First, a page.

Neck Surgery in Treating Patients With Early-Stage Oral Cancer
|The safety and scientific validity of this study is the responsibility of the study sponsor and investigators. Listing a study does not mean it has been evaluated by the U.S. Federal Government. Read our disclaimer for details.|
|ClinicalTrials.gov Identifier: NCT00571883|
Recruitment Status : Unknown
Verified July 2009 by National Cancer Institute (NCI).
Recruitment status was: Active, not recruiting
First Posted : December 12, 2007
Last Update Posted : December 14, 2015
RATIONALE: Surgery may be an effective treatment for oral cancer. It is not yet known whether surgery to remove the tumor and lymph nodes in the neck is more effective than surgery to remove the tumor alone in treating patients with early-stage oral cancer.
PURPOSE: This randomized clinical trial is comparing two types of neck surgery to see how well they work in treating patients with early stage oral cancer.
|Condition or disease||Intervention/treatment||Phase|
|Head and Neck Cancer||Other: questionnaire administration Procedure: psychosocial assessment and care Procedure: quality-of-life assessment Procedure: regional lymph node dissection Procedure: therapeutic conventional surgery||Not Applicable|
- To determine whether the use of a selective neck dissection (SEND) used electively on all patients presenting with stage I-II oral cavity squamous cell carcinoma (SCC) improves survival, disease-free survival, and loco-regional disease control rates.
- To determine how SEND and complex reconstruction affect quality of life and mental health.
- To determine whether the use of SEND on all patients presenting with stage I-II oral cavity SCC represents a cost-effective use of resources.
OUTLINE: This is a multicenter study. Patients are stratified by age (< 40 vs 40-64 vs ≥ 65 years of age), tumor stage (T1 vs T2), and surgeon.
- Arm I: Patients undergo resection of the primary tumor with neck dissection.
- Arm II: Patients undergo resection of the primary tumor alone. Patients complete the EORTC QLQ-C30, EORTC QLQ - H&N35, and the Hospital Anxiety and Depression Scale (HADS) before surgery and at 6, 12, and 24 months after surgery. Patients also complete the EQ-5D questionnaire at baseline, 6 months, 12 months, and 24 months. Additionally, a self-completion Health Service Use questionnaire is completed every 2 months, during the first 24 months after treatment, to enable costs to the NHS to be monitored.
After surgery, patients are followed periodically for up to 5 years.
Peer Reviewed and Funded or Endorsed by Cancer Research UK.
|Study Type :||Interventional (Clinical Trial)|
|Estimated Enrollment :||652 participants|
|Official Title:||SEND Trial The Role of Selective Neck Dissection Used Electively in Patients With Early Oral Squamous Cell Carcinoma (1-3cm Primary Size) and No Clinical Evidence of Lymph Node Metastases in the Neck|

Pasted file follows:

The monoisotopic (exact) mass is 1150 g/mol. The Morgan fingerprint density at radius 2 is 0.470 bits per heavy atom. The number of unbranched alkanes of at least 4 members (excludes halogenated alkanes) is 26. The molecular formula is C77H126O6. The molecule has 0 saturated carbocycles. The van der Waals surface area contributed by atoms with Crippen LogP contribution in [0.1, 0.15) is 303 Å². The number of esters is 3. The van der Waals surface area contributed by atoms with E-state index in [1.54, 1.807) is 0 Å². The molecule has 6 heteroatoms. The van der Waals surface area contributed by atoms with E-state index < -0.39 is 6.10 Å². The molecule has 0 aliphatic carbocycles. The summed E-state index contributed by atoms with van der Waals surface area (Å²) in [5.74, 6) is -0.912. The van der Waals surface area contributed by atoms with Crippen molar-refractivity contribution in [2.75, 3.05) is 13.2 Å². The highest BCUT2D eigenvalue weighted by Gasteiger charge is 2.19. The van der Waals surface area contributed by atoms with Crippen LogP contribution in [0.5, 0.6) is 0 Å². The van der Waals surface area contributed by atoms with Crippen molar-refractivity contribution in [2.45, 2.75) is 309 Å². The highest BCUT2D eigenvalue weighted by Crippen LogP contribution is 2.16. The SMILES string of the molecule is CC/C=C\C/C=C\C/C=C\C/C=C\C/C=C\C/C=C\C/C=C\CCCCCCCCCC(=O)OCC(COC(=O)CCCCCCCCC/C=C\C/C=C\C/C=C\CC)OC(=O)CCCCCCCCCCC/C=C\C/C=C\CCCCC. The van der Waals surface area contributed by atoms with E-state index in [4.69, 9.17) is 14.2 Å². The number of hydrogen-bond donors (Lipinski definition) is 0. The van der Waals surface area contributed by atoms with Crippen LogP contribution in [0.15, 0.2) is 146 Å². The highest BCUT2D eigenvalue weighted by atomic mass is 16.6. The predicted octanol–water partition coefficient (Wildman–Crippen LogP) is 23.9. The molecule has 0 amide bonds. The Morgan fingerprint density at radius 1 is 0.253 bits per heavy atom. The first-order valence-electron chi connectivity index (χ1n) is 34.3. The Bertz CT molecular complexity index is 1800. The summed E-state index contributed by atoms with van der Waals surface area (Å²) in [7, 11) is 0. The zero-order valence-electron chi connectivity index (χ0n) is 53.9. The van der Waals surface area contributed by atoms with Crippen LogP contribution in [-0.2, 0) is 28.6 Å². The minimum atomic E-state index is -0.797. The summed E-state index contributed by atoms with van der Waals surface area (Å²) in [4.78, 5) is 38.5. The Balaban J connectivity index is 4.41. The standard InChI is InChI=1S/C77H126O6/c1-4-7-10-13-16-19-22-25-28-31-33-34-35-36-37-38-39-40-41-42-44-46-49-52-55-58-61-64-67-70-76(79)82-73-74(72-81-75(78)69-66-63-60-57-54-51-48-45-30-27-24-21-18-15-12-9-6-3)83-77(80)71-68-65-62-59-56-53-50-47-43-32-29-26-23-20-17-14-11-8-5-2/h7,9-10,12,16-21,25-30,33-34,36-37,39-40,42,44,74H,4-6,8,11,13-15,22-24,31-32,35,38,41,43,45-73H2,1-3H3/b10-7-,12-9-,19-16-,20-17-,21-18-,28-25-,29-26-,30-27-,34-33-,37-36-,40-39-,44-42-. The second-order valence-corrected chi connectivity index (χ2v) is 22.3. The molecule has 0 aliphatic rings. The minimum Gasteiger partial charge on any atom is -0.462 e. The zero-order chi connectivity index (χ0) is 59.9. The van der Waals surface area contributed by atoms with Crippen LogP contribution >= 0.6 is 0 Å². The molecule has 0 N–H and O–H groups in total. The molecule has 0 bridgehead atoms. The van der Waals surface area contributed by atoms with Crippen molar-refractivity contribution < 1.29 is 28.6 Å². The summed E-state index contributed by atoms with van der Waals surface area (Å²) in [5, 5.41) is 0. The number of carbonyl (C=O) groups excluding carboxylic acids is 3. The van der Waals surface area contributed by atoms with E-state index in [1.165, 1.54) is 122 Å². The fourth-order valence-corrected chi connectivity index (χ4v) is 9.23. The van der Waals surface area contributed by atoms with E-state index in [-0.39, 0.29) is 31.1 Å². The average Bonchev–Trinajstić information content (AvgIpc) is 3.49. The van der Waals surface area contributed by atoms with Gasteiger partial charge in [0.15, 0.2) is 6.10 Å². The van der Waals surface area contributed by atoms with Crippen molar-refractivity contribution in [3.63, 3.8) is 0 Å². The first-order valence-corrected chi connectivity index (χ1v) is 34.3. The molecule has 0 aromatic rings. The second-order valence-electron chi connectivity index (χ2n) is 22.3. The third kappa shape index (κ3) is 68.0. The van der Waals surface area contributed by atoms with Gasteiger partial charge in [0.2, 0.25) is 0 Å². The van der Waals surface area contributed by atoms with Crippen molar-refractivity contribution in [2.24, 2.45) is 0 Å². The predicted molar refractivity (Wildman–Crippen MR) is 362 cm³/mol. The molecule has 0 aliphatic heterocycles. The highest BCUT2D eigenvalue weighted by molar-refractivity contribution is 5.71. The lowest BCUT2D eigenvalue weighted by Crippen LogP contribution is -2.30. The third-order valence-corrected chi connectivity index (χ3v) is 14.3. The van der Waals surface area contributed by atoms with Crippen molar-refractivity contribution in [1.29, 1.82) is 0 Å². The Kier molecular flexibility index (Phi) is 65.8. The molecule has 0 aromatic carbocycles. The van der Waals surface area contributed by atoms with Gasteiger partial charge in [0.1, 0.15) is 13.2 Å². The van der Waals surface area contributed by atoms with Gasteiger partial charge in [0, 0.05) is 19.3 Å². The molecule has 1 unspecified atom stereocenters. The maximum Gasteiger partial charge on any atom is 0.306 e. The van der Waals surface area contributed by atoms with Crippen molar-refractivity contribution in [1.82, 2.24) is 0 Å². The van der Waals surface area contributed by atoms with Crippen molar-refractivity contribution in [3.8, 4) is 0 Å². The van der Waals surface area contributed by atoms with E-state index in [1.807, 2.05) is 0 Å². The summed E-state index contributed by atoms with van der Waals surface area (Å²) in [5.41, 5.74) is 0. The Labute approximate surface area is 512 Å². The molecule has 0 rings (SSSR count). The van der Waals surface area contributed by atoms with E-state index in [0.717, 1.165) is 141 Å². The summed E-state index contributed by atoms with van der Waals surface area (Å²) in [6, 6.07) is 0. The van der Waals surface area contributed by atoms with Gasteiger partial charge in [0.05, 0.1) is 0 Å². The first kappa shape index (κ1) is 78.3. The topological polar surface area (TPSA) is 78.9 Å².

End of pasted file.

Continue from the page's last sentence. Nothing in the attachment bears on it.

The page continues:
|Study Start Date :||January 2007|
|Estimated Primary Completion Date :||December 2015|
- Overall survival
- Disease-free survival
- Local and regional recurrence
- Completeness of resection at the primary site
- Quality-of-life as measured by the EORTC QLQ-30 & H&N module
- Psychological well-being as measured by the Hospital Anxiety and Depression Scale (HADS) at 6, 12, and 24 months
- Costs to NHS, patients, and carers/families
- Incremental cost per life-year saved and/or per quality-adjusted life year (QALY)
To learn more about this study, you or your doctor may contact the study research staff using the contact information provided by the sponsor.
Please refer to this study by its ClinicalTrials.gov identifier (NCT number): NCT00571883
|Queen Elizabeth Hospital at University Hospital of Birmingham NHS Trust|
|Birmingham, England, United Kingdom, B15 2TH|
|Carlisle, England, United Kingdom, CA2 7HY|
|Queen Alexandra Hospital|
|Cosham, England, United Kingdom, PO6 3LY|
|Derbyshire Royal Infirmary|
|Derby, England, United Kingdom, DE1 2QY|
|St. Luke's Cancer Centre at Royal Surrey County Hospital|
|Guildford, England, United Kingdom, GU2 7XX|
|Leicester Royal Infirmary|
|Leicester, England, United Kingdom, LE1 5WW|
|Lincoln County Hospital|
|Lincoln, England, United Kingdom, LN2 5QY|
|Aintree University Hospital|
|Liverpool, England, United Kingdom, L9 7AL|
|Facial Surgery Research Foundation|
|London, England, United Kingdom, EC1A 7BE|
|Saint Bartholomew's Hospital|
|London, England, United Kingdom, EC1A 7BE|
|St. George's Hospital|
|London, England, United Kingdom, SW17 0QT|
|University College of London Hospitals|
|London, England, United Kingdom, WIT 3AA|
|Luton and Dunstable Hospital|
|Luton-Bedfordshire, England, United Kingdom, LU4 0DZ|
|Manchester, England, United Kingdom, M23 9LJ|
|Newcastle-Upon-Tyne, England, United Kingdom, NE7 7DN|
|Northampton General Hospital|
|Northampton, England, United Kingdom, NN1 5BD|
|Queen's Medical Centre|
|Nottingham, England, United Kingdom, NG7 2UH|
|Pennine Acute Hospitals|
|Oldham, England, United Kingdom, OL1 2PN|
|Romford, England, United Kingdom, RM7 0AG|
|Sunderland Royal Hospital|
|Sunderland, England, United Kingdom, SR4 7TP|
|Torquay, England, United Kingdom, TQ2 7AA|
|New Cross Hospital|
|Wolverhampton, England, United Kingdom, WV10 0QP|
|Falkirk and District Royal Infirmary|
|Falkirk, Scotland, United Kingdom, FK1 5QE|
|Southern General Hospital|
|Glasgow, Scotland, United Kingdom, G51 4TF|
|Kilmarnock, Scotland, United Kingdom, KA2 OBE|
|University Hospital of Wales|
|Cardiff, Wales, United Kingdom, CF14 4XW|
|Barnet General Hospital|
|Barnet, Hertfordshire, United Kingdom, EN5 3DJ|
|Study Chair:||Iain Hutchison||The Facial Surgery Research Foundation|